A blessing is a blessing. My family want my baby son to be baptized out of love for him and concern for his spiritual well-being, and the ritual itself is well-meaning. Is there really anything wrong with accepting the blessings of the Christian god and church? It may not be part of my own spiritual tradition anymore, but it was at one time and it remains important to our extended family.Christianity is a part of our heritage, whether or not we accept its teachings. This is so for many pagans.

As people concerned with respecting ancestors, reaching back into history for spiritual inspiration and being tolerant, perhaps we should strive to maintain more respect for our Christian, or other, religious heritage. And, in this hard world, perhaps we should more willingly accept all the blessings that can be bestowed upon us.


Natasha DNatasha is a busy new mom, nurse and down-to-earth Pagan living in Dieppe, NB with her family. She also blogs at Planting Seeds.



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Breathing In

While I sit at my computer, I gaze at the scene outside. Beautiful evergreens with a covering of snow stand tall upon a blanket of white. It all appears so fresh, so new. Stepping out of the old year and into the new can be overwhelming. Soon I’ll be another year older, inching my mortality away while breathing it all in deeply.

It is a beautiful sunshine filled day. The wind is cold; we have a fire burning in our woodstove. In the coming weeks my days will be filled with appointments, drum lessons, karate, ringette, and hockey. There will be tournaments, birthdays, homework, and tests. A crush of life. As anxiety filled as it can be, I look forward to it. The sound of my children’s laughter as it floats through the house, the smell of something delicious baking in the oven, bubbling over on the stove as I left it to let the dogs out. THIS to me is life.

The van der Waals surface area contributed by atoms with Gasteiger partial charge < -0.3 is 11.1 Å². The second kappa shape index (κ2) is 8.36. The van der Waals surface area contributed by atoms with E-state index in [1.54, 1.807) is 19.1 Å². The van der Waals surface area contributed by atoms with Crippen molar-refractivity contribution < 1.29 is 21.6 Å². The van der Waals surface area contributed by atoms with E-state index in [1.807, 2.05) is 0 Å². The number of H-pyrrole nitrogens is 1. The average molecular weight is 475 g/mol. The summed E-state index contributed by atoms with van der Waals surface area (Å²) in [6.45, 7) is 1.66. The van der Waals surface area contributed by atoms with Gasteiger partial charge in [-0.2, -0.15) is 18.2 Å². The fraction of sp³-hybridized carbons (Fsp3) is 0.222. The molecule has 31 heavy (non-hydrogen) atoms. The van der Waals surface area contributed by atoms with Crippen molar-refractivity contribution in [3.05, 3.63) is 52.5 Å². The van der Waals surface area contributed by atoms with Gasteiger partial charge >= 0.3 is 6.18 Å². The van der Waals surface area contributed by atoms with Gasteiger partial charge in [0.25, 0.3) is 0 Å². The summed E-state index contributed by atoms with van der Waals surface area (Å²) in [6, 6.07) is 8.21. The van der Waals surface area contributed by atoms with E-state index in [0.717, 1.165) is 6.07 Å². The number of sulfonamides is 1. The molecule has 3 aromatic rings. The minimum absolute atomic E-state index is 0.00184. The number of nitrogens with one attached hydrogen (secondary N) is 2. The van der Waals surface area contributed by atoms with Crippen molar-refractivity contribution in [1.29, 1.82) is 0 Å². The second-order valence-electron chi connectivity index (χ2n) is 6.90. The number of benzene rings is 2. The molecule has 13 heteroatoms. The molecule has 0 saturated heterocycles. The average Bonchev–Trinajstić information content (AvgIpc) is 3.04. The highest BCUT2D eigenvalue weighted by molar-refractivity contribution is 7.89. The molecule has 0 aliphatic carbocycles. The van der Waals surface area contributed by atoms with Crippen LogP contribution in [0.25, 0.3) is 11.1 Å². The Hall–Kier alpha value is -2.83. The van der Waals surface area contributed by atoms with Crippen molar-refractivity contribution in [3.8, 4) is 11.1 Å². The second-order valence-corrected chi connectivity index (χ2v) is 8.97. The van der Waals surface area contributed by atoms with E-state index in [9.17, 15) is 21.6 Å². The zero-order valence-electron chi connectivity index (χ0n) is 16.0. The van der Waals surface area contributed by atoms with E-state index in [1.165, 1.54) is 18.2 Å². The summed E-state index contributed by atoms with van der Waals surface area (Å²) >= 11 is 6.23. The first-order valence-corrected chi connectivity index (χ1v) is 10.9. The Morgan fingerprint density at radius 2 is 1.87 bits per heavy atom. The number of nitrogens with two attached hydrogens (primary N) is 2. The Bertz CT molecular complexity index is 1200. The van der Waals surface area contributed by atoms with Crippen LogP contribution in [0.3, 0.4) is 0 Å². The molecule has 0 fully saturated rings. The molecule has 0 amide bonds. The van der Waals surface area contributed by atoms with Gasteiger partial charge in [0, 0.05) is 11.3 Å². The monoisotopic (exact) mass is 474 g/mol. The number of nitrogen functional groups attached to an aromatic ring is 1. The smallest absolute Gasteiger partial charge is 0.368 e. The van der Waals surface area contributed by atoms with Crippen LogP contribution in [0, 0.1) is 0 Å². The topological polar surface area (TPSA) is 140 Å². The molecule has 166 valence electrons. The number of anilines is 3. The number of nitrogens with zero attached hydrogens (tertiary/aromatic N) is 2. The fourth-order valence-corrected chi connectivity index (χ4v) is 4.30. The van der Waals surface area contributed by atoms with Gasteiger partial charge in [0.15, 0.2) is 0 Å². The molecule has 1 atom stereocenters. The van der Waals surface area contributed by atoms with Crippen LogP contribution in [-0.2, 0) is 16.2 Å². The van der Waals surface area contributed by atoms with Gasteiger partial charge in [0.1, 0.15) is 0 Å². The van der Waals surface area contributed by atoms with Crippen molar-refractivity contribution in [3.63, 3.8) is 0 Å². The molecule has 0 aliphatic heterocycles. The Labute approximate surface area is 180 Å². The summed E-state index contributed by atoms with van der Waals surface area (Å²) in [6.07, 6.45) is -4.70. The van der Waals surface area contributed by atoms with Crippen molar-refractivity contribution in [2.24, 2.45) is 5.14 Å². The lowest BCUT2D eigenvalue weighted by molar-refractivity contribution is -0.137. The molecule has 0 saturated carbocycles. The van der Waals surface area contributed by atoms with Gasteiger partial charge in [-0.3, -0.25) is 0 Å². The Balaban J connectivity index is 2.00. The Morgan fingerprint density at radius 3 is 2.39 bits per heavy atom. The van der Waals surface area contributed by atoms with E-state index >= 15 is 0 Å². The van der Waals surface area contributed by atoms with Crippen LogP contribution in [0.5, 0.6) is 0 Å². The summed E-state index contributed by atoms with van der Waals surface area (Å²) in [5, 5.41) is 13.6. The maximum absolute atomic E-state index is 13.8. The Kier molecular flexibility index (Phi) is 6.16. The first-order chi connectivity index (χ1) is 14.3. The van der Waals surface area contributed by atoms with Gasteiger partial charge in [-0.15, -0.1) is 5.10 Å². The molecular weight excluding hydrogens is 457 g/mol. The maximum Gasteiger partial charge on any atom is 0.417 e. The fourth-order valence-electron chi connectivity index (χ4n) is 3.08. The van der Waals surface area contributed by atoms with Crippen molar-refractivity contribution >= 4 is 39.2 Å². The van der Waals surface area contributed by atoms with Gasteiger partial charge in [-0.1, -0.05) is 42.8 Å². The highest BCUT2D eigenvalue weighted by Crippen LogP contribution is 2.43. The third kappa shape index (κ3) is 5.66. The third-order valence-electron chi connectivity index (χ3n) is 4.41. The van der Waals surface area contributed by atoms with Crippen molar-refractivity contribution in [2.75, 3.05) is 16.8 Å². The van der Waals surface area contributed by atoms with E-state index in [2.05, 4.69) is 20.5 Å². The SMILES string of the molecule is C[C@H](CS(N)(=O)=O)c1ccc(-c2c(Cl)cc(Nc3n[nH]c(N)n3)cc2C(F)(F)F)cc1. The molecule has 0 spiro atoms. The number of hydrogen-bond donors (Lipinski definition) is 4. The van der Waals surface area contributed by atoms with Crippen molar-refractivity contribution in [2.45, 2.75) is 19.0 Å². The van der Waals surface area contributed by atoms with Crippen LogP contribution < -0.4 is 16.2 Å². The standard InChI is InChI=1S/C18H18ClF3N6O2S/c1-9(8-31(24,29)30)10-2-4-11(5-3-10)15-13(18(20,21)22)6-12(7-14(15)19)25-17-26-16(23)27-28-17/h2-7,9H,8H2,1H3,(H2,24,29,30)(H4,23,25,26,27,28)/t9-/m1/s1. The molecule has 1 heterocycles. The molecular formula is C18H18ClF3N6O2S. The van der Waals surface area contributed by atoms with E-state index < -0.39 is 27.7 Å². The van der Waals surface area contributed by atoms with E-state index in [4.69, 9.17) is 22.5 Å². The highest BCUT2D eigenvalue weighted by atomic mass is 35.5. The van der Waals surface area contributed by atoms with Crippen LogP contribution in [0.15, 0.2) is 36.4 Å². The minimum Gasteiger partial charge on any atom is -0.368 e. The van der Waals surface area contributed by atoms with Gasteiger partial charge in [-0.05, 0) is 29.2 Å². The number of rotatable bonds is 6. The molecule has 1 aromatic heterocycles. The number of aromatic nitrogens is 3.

Distractions have been aplenty for me in the past year. My life always seems to be a mix of chaos and order, and all shades of the rainbow. As a mother, this time of year has always been a mixed bag for me. My children return to school after the holiday break, I have to return to work, bills need to be paid. It can be a depressing time. But it doesn’t have to be this way. It can be every bit as beautiful and wondrous as any other day in any other season.

Breathing in deep and inhaling all the abundance is refreshing. Sometimes life can be daunting. The challenges life brings and drama that accompanies it can be draining. As a parent, taking a step back and looking at the entire picture as opposed to the moment at hand can not only help, but bring things back into view. One of the most important things delving into Paganism has taught me – breathe deep, meditate. For a busy, stressed out parent (especially this time of year), these are two of the most important lessons. Breath deep – literally expand your lungs, bringing in more life giving oxygen, gather in the life around you. Clear your mind, your heart, and your body. Only then move on to the next challenge.

My challenge this season is to continue to remember to breathe deep, taking in all the nuances around me and not allow myself to be overwhelmed. My challenge is to remember that nothing will cause the end of the world. As my gaze floats back to the trees and wind outside, my mind fills with the possibilities of what will be and can be. I breathe it in. Do you?


Reverse Tattoo

Crowwitch is a spectacular balance of chaos and order. This energetic hockey, soccer, ringette, karate, mom works hard to keep up with her two brilliantly funny children, and enjoy some quiet time with her devoted partner in the evenings. She also maintains a personal website called Crowwitch.

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Take a Dose of Nature and Call Me in the Morning